You are here:

Education, technical progress, and economic growth: the case of Taiwan
ARTICLE

Economics of Education Review Volume 22, Number 2, ISSN 0272-7757 Publisher: Elsevier Ltd

Abstract

This paper investigates the effect of education and the role of technical progress on economic growth in Taiwan over the 1965–2000 period. A structural earnings function and indicator for average schooling years are applied to a measure of education, and a transcendental production function is used in the model. Findings reveal that education has a positive and significant effect on growth, but the role of technical progress does not appear to be extraordinarily important. According to the complementarity test, no markedly significant relationships exist between capital and education, or between education and technical progress. [JEL classification: O40, J24, I20]

Citation

Lin, T.C. (2003). Education, technical progress, and economic growth: the case of Taiwan. Economics of Education Review, 22(2), 213-220. Elsevier Ltd. Retrieved March 27, 2019 from .

This record was imported from Economics of Education Review on March 1, 2019. Economics of Education Review is a publication of Elsevier.

Full text is availabe on Science Direct: http://dx.doi.org/10.1016/S0272-7757(02)00030-4

Keywords

View References & Citations Map

References

  1. Armer, M., & Liu, C. (1993). Education’s effect on economic growth in Taiwan . Comparative Education Review, 37(3), pp. 304-321.
  2. Barro, R. (2001). Economic growth in East Asia before and after the financial crisis. NBER Working Paper 8330.
  3. Engel, R.F., & Granger, C. (1987). Co-integration and error correction: Representation, estimation, and testing . Economterica, 55, pp. 251-276.
  4. Hsieh, C. (1999). Productivity growth and factor prices in East Asia. American Economic Review ( Papers and Proceedings), 133-138.
  5. Kim, J., & Lau, L. (1994). The sources of economic growth of the East Asian newly industrialized countries . Journal of Japanese and International Economics, 8(3), pp. 62-78.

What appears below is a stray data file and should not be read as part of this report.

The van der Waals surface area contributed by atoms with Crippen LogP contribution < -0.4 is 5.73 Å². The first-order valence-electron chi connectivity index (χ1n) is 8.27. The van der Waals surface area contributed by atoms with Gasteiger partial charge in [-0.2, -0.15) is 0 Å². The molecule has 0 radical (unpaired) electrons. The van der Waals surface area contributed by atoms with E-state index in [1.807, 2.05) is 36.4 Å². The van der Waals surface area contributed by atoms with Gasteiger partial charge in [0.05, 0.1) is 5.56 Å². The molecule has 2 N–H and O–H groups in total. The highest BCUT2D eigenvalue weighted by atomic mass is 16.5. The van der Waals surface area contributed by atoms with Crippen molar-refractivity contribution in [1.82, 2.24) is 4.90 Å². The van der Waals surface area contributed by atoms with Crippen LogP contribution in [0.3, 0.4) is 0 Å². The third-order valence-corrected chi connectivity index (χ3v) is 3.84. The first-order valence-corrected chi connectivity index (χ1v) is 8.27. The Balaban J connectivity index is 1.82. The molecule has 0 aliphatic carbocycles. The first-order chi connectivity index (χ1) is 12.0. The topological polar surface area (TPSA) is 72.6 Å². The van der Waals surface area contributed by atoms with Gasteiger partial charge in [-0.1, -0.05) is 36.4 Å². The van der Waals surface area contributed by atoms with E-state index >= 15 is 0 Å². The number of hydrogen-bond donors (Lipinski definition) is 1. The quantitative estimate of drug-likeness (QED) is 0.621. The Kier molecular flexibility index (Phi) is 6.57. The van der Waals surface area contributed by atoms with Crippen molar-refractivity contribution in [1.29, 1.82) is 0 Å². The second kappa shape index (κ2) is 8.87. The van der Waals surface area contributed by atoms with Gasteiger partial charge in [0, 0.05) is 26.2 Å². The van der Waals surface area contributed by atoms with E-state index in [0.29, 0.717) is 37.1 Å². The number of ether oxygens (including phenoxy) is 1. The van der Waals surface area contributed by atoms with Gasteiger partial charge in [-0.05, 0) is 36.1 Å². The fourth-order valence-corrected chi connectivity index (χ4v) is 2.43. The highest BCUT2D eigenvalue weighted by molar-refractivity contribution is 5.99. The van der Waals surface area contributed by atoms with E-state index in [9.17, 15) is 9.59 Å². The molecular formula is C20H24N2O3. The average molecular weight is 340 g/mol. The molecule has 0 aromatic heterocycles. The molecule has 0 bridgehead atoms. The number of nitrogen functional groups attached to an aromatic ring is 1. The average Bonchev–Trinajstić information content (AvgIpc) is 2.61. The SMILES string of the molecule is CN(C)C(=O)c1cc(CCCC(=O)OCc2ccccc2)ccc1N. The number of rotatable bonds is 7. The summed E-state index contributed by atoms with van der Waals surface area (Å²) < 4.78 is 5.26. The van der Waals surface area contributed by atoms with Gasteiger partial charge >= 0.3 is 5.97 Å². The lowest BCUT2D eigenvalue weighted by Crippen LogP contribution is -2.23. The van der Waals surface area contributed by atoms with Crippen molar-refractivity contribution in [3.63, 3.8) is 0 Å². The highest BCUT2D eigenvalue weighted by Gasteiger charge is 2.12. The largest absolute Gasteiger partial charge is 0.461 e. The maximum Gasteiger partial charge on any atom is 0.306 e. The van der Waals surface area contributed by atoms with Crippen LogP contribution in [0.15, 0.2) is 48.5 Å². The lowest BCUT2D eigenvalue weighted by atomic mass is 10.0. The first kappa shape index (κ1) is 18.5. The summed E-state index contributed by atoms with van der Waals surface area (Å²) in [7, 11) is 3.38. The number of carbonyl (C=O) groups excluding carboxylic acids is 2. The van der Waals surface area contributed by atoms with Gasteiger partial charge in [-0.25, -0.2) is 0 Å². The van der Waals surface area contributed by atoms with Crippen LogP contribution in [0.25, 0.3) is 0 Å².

6. Krugman, P. (1994). The myth of Asia’s miracle . Foreign Affairs, pp. 62-78.
  7. Lau, L., Jamison, D., Liu, S., & Rivkin, S. (1993). Education and economic growth: Some cross-sectional evidence from Brazil . Journal of Development Economics, 41, pp. 45-70.
  8. McMahon, W. (1998). Education and growth in East Asia . Economics of Education Review, 17(2), pp. 159-172.
  9. Page, J. (1994). The East Asian miracle: Four lessons for development policy. NBER Macroeconomics Annual 1994, Cambridge, MA: MIT Press.
  10. Park, Y. and Lee, J. (2001). Recovery and sustainability in East Asia. NBER Working Paper 8373.
  11. Rodrik, D. (1995). Getting interventions right: How South Korea and Taiwan grew rich . Economic Policy, 20, pp. 55-107.
  12. Tallman, E., & Wang, P. (1994). Human capital and endogenous growth: Evidence from Taiwan . Journal of Monetary Economics, 34, pp. 101-124.
  13. Willis, R. (1986). Wage determinants: A survey and reinterpretation of human capital earnings function. Handbook of Labor Economics 1A , North-Holland, Amsterdam.
  14. World Bank (1993). The East Asian miracle: Economic growth and public policy. Oxford University Press for the World Bank, Washington DC.
  15. Young, A. (1995). A tale of two cities: Factor accumulation and technical change in Hong Kong and Singapore. NBER Macroeconomics Annual 1992, Cambridge , MA: MIT Press.
  16. Young, A. (1994). The tyranny of numbers: Confronting the statistical realities of the East Asian growth experience. NBER Working Paper 4680.

These references have been extracted automatically and may have some errors. If you see a mistake in the references above, please contact info@learntechlib.org.